The Importance of Elie Wiesel: Jonathan S. Tobin, Commentary, July 3, 2016— By the time he died yesterday at the age of 87, Elie Wiesel had attained a singular celebrity.
Elie Wiesel: In Memoriam: Manfred Gerstenfeld, Arutz Sheva, July 4, 2016— Elie Wiesel’s life means different things to different people.
Elie Wiesel’s Great Mission on Behalf of Soviet Jews: Natan Sharansky, Washington Post, July 4, 2016— Perhaps better than anyone else of our age, Elie Wiesel grasped the terrible power of silence.
America’s Fourth of July Ties to the State of Israel: Mike Evans, Jerusalem Post, July 3, 2016— America’s Independence Day, by far the most important national holiday of the year in the United States, commemorates the birth of the nation and the signing of the Declaration of Independence on July 4, 1776…
Elie Wiesel’s Nobel Peace Prize Acceptance Speech (Video): Newsweek, July 3, 2016
Israel Mourns Elie Wiesel as One of its Own: Aron Heller, Times of Israel, July 4, 2016
‘My God, Why the Children?’ Selections from Elie Wiesel’s Writings, Speeches and Interviews: Tristin Hopper, National Post, July 3, 2016
Nine Iconic Sites that Celebrate American Jewish History: Gabe Friedman and Andrew Silow-Carroll, Times of Israel, July 4, 2016
Jonathan S. Tobin
Commentary, July 3, 2016
By the time he died yesterday at the age of 87, Elie Wiesel had attained a singular celebrity. He was the most famous Holocaust survivor and an icon of conscience. Wiesel was the winner of a Nobel Peace Prize, the man who took Oprah to Auschwitz and the person journalists sought out for comment any time there was an atrocity happening somewhere. Through his books and lectures he became the chief storyteller about the Holocaust and Hasidic tales. But he was also the person who helped inspire generations of Jews and non-Jews to care about human rights while still remaining faithful to the need to protect the Jewish people and Israel against the anti-Semitic successors of the Nazis. As such he transcended the Holocaust and became a seminal figure in 20th century Jewish history.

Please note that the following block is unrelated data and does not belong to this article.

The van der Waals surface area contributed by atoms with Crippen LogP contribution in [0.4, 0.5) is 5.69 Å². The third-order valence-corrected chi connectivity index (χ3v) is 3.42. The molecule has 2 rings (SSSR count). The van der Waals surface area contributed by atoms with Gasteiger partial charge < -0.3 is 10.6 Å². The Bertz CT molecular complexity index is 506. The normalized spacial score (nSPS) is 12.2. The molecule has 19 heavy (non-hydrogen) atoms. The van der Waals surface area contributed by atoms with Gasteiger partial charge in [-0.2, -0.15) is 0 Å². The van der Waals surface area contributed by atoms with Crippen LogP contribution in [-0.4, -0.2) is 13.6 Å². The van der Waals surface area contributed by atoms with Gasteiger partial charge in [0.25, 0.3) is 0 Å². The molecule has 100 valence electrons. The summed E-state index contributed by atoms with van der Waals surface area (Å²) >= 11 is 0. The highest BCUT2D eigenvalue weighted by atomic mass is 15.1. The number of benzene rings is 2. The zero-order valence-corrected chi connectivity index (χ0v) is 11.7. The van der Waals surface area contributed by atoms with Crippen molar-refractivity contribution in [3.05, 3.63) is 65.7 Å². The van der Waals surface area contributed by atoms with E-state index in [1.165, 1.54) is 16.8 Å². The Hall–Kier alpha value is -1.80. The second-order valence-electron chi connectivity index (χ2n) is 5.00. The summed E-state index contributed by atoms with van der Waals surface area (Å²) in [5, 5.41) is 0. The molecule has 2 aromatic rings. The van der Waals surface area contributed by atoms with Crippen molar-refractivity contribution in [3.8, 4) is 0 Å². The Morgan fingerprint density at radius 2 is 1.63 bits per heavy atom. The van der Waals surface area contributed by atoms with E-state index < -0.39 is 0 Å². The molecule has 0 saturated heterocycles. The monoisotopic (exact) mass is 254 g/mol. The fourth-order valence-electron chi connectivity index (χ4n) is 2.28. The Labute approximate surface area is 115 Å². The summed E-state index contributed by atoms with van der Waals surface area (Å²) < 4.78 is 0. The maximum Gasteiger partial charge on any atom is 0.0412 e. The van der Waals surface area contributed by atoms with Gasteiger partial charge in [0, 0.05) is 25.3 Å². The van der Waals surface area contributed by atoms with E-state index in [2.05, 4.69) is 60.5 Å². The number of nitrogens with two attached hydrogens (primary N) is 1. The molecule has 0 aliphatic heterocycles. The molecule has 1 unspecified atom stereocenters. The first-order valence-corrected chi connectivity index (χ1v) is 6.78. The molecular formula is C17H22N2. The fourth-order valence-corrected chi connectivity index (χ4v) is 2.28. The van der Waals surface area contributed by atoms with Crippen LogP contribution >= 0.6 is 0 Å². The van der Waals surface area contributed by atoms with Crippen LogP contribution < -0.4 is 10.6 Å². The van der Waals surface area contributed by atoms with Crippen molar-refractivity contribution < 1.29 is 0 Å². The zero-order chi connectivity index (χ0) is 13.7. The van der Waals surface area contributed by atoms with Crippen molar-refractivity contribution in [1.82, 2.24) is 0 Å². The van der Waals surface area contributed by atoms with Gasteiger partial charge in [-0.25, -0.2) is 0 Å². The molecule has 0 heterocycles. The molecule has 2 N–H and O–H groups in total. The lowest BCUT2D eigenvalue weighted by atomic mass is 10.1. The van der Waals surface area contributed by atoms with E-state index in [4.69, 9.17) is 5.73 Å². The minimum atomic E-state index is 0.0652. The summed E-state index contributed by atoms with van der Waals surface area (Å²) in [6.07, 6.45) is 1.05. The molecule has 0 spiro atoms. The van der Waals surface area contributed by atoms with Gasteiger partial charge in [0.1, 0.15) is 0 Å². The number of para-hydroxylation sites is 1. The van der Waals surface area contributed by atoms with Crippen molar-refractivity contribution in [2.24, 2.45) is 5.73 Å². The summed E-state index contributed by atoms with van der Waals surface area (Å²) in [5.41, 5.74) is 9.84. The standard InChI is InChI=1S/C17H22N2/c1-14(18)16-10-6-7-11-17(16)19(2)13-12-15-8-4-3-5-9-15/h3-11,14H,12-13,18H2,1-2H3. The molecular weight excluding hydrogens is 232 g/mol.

Wiesel’s status as a witness of the Holocaust is now so deeply embedded in popular culture as well as those who study the subject seriously as to be taken for granted. But the influence of his writing during the period after World War Two when most survivors were not speaking about it cannot be overestimated. His Night is a book that has now been read by millions—but when it was first published in 1960, it was largely ignored. Yet along with the string of other books that followed it did more than merely keep alive the memory of that great crime and of its victims. It awoke in its audience a passion to care about drawing conclusions from history and a need to ponder the great question he asked about the silent complicity of the bystanders to the Shoah. For those who read his books and heard his lectures, Wiesel’s work was a call to conscience and to activism. Without his work and influence, the history of the movement to work for freedom for the Jews of the Soviet Union and to defend Israel in that era would have been much diminished if not unimaginable.
I believe many of Wiesel’s books and his collections of Hasidic tales will stand the test of time. But to grasp the impact of his work one must realize how important and unique Night was to its readers in that era. The same goes for his 1966 Jews of Silence, a book that, as much as any other event, helped launch widespread understanding of the plight of Soviet Jews during the decades when they were forbidden to emigrate to freedom in Israel and the West and sought to reacquaint themselves with their heritage after decades of Communist oppression.